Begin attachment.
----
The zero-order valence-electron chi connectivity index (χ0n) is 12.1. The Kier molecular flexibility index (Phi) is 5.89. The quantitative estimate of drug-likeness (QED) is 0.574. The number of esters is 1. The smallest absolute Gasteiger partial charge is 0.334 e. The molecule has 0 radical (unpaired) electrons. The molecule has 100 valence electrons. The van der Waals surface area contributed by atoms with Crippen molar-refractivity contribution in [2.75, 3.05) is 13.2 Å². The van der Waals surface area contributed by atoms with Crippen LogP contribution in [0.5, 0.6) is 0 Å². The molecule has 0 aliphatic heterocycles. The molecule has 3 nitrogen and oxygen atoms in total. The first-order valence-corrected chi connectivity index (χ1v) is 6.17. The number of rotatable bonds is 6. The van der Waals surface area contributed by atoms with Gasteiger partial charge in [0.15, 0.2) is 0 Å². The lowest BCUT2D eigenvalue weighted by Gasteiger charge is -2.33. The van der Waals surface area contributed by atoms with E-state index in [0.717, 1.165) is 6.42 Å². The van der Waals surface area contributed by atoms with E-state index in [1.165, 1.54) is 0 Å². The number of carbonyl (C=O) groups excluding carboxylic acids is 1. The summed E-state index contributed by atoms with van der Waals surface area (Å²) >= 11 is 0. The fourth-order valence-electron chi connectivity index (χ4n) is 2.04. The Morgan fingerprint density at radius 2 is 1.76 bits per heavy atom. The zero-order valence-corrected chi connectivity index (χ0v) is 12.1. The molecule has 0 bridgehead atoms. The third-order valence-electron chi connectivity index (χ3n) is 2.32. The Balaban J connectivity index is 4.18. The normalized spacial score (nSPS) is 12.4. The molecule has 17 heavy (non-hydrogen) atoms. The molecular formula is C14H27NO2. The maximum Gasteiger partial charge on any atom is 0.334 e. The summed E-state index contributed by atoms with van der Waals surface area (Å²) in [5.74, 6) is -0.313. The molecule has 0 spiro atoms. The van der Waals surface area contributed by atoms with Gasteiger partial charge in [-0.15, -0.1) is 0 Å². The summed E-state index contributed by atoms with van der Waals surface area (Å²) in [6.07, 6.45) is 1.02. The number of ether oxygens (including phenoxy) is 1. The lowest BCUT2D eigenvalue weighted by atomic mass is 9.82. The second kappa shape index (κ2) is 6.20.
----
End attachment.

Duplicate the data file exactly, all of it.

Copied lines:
The zero-order valence-electron chi connectivity index (χ0n) is 12.1. The Kier molecular flexibility index (Phi) is 5.89. The quantitative estimate of drug-likeness (QED) is 0.574. The number of esters is 1. The smallest absolute Gasteiger partial charge is 0.334 e. The molecule has 0 radical (unpaired) electrons. The molecule has 100 valence electrons. The van der Waals surface area contributed by atoms with Crippen molar-refractivity contribution in [2.75, 3.05) is 13.2 Å². The van der Waals surface area contributed by atoms with Crippen LogP contribution in [0.5, 0.6) is 0 Å². The molecule has 0 aliphatic heterocycles. The molecule has 3 nitrogen and oxygen atoms in total. The first-order valence-corrected chi connectivity index (χ1v) is 6.17. The number of rotatable bonds is 6. The van der Waals surface area contributed by atoms with Gasteiger partial charge in [0.15, 0.2) is 0 Å². The lowest BCUT2D eigenvalue weighted by Gasteiger charge is -2.33. The van der Waals surface area contributed by atoms with E-state index in [0.717, 1.165) is 6.42 Å². The van der Waals surface area contributed by atoms with E-state index in [1.165, 1.54) is 0 Å². The number of carbonyl (C=O) groups excluding carboxylic acids is 1. The summed E-state index contributed by atoms with van der Waals surface area (Å²) >= 11 is 0. The fourth-order valence-electron chi connectivity index (χ4n) is 2.04. The Morgan fingerprint density at radius 2 is 1.76 bits per heavy atom. The zero-order valence-corrected chi connectivity index (χ0v) is 12.1. The molecule has 0 bridgehead atoms. The third-order valence-electron chi connectivity index (χ3n) is 2.32. The Balaban J connectivity index is 4.18. The normalized spacial score (nSPS) is 12.4. The molecule has 17 heavy (non-hydrogen) atoms. The molecular formula is C14H27NO2. The maximum Gasteiger partial charge on any atom is 0.334 e. The summed E-state index contributed by atoms with van der Waals surface area (Å²) in [5.74, 6) is -0.313. The molecule has 0 spiro atoms. The van der Waals surface area contributed by atoms with Gasteiger partial charge in [-0.15, -0.1) is 0 Å². The summed E-state index contributed by atoms with van der Waals surface area (Å²) in [6.07, 6.45) is 1.02. The number of ether oxygens (including phenoxy) is 1. The lowest BCUT2D eigenvalue weighted by atomic mass is 9.82. The second kappa shape index (κ2) is 6.20.